If Roland's R&D engineers had posed themselves the question of how they might improve on the Jupiter 8, they would not have designed the Jupiter 6. They would have increased the polyphony. They would have added velocity and aftertouch sensitivity. They would have reintroduced chorus and increased the number of outputs. And they would have added more sync and modulation options. But they didn't. Perversely, the Jupiter 6 offered a quarter less polyphony than its predecessor, had just one output, and replaced the Jupiter 8's proprietary oscillators with the same Curtis chips used by Moog, Sequential, and Oberheim. Had it been more affordable, it might have found a niche between the Juno 60 and the Jupiter 8, but it offered too little and was too expensive.
In contrast, the diminutive JX3P was a winner. Named after its Programmability, Polyphony and Presets, this was designed and built by Roland's guitar-synth factory and, unlike the Junos, it offered much of the dual-oscillator sound of big American polysynths — its strings were lush, its brasses were punchy, and it produced superb pads, 'fifths' and sync sounds — but did so at a very affordable price. The JX3P was also the first Roland polysynth to feature a sequencer. This was remarkably comprehensive for the time, and it was capable of being triggered by external sequencers and drum machines. Offering 128 steps, each of which could be up to six-note polyphonic, it could be used for backing tracks (unused polyphony could be played from the keyboard) mock-arpeggiation or even loops. Of course, the JX3P had limitations. In particular, Roland had adopted a 'digital parameter access' programming system to reduce costs, although they countered this with the PG200, an optional programmer that clamped magnetically to the top of the synth and offered a knob or switch for each of the 32 voice parameters. But to concentrate on the negatives was to miss the point. The JX3P looked great, had the right balance of simplicity and advanced features, and offered MIDI. I'm convinced that the JX3P would have been an enormous success had it not been for one thing...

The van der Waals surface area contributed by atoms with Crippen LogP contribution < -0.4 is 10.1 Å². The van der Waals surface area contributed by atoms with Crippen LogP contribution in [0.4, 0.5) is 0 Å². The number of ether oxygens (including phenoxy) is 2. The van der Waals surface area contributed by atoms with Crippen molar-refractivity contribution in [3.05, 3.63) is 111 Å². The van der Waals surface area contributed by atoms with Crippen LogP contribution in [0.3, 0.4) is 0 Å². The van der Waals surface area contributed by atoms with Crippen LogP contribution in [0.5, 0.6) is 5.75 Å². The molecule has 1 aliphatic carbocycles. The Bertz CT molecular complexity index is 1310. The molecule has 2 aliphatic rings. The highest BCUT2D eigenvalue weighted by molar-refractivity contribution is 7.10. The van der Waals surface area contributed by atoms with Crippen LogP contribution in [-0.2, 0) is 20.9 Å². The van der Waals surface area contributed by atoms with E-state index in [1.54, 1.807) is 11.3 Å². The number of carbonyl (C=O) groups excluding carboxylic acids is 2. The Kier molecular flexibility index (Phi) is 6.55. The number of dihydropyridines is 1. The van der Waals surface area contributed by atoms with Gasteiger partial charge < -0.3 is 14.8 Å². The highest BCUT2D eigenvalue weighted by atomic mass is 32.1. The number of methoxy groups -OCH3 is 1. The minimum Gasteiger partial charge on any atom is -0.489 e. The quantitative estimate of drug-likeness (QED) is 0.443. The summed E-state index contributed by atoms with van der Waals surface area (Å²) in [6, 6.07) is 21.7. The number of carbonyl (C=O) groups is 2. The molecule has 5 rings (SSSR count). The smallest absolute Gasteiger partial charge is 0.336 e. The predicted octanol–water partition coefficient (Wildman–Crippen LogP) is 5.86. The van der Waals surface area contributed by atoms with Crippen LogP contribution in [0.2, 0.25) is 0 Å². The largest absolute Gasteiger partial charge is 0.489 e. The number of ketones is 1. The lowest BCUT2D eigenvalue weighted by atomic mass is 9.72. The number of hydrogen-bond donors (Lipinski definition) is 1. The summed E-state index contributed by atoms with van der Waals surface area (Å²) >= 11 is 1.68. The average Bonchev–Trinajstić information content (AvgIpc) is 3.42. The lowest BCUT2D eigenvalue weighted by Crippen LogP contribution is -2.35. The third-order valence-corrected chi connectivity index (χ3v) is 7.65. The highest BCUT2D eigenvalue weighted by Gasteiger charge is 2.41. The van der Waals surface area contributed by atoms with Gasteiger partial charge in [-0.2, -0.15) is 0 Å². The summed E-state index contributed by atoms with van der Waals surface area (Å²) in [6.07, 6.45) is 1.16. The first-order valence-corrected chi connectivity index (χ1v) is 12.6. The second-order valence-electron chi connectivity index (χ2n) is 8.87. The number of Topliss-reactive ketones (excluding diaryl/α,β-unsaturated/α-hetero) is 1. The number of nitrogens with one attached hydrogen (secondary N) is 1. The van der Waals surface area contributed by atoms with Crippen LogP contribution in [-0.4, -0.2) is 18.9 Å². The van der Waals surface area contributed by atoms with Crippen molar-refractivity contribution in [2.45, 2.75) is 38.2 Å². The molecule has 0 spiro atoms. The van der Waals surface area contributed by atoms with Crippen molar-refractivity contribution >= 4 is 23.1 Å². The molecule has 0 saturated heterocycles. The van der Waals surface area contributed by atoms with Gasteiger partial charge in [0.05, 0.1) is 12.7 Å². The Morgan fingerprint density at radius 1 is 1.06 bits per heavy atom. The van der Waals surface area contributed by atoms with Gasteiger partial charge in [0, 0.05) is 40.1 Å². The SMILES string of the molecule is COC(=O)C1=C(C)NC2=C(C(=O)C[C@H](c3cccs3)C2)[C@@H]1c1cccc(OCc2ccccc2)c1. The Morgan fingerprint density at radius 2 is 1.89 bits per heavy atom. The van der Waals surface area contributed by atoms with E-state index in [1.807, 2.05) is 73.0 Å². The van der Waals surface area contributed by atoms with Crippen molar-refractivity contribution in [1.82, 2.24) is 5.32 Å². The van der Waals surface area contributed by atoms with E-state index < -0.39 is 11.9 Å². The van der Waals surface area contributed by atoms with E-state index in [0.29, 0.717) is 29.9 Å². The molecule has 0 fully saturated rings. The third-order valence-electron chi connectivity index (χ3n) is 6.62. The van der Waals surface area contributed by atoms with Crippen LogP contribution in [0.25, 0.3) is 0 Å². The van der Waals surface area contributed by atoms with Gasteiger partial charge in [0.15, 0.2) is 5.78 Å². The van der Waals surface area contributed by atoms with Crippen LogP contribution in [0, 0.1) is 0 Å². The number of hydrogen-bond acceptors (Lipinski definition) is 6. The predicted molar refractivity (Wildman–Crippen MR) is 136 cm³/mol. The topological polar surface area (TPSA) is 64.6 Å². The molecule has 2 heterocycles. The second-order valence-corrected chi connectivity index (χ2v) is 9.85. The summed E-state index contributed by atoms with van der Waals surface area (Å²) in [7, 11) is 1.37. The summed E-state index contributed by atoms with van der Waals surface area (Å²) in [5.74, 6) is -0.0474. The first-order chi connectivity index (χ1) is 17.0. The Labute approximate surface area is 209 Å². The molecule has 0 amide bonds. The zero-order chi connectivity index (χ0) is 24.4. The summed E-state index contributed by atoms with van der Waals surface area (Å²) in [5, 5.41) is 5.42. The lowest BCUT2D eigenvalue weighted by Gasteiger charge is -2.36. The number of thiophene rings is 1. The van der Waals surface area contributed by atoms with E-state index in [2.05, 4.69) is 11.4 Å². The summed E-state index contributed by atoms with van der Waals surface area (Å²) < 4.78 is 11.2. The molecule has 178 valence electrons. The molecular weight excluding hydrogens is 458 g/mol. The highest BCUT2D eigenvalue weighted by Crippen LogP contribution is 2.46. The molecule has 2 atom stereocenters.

In 1983, Yamaha released the DX7. With 16-voice polyphony, velocity and aftertouch sensitivity, and bonuses such as provision for memory cartridges, this made Roland's synths seem decidedly 'old hat'. Moreover, at just £1500 in the UK, it cost a fraction of the price of a JP8 or JP6.
Within weeks of the DX7's release, it was clear that the manufacturers of analogue synths had a problem. Indeed, those who derived their income solely from synthesizers were in trouble, and the DX7 was in no small way responsible for the eventual demise of Moog, Sequential Circuits and Oberheim. Fortunately, Kakehashi had anticipated this, and already curtailed development of the System 100M as well as production of lines such as the System 700 to concentrate on smaller, more affordable products. Furthermore, Roland had never been a one-trick pony and, not for the last time, this was when Kakehashi's foresight and the company's diversity really paid off. Roland had been world leaders in the effects market since the launch of the RE201, as well as in the fields of guitar amplifiers (the JC series), guitarists' 'stomp boxes', and rhythm machines. This meant that they could launch products in each of these fields and be unaffected by the advent of FM synthesis. What did someone buying a Boss phaser or one of Roland's flatbed X-Y plotters care about the DX7? Hang on a moment... X-Y plotters?